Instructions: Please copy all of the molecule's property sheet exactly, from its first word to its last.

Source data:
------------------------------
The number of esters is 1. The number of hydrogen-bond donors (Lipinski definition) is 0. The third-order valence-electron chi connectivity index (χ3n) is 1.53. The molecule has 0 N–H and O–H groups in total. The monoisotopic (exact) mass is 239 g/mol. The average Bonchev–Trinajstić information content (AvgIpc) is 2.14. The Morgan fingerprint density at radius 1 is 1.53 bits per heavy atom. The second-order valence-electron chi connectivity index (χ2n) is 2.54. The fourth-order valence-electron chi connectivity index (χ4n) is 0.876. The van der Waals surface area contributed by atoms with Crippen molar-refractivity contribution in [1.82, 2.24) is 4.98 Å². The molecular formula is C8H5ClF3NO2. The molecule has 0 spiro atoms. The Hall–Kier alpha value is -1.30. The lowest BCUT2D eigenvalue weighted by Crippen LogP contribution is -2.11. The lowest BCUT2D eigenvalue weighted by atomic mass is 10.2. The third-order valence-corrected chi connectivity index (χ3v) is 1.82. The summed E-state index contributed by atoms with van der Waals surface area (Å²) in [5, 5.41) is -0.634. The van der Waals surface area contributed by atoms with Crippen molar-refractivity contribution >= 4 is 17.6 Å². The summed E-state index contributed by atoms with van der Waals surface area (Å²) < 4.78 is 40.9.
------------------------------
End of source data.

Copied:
The number of esters is 1. The number of hydrogen-bond donors (Lipinski definition) is 0. The third-order valence-electron chi connectivity index (χ3n) is 1.53. The molecule has 0 N–H and O–H groups in total. The monoisotopic (exact) mass is 239 g/mol. The average Bonchev–Trinajstić information content (AvgIpc) is 2.14. The Morgan fingerprint density at radius 1 is 1.53 bits per heavy atom. The second-order valence-electron chi connectivity index (χ2n) is 2.54. The fourth-order valence-electron chi connectivity index (χ4n) is 0.876. The van der Waals surface area contributed by atoms with Crippen molar-refractivity contribution in [1.82, 2.24) is 4.98 Å². The molecular formula is C8H5ClF3NO2. The molecule has 0 spiro atoms. The Hall–Kier alpha value is -1.30. The lowest BCUT2D eigenvalue weighted by Crippen LogP contribution is -2.11. The lowest BCUT2D eigenvalue weighted by atomic mass is 10.2. The third-order valence-corrected chi connectivity index (χ3v) is 1.82. The summed E-state index contributed by atoms with van der Waals surface area (Å²) in [5, 5.41) is -0.634. The van der Waals surface area contributed by atoms with Crippen molar-refractivity contribution >= 4 is 17.6 Å². The summed E-state index contributed by atoms with van der Waals surface area (Å²) < 4.78 is 40.9.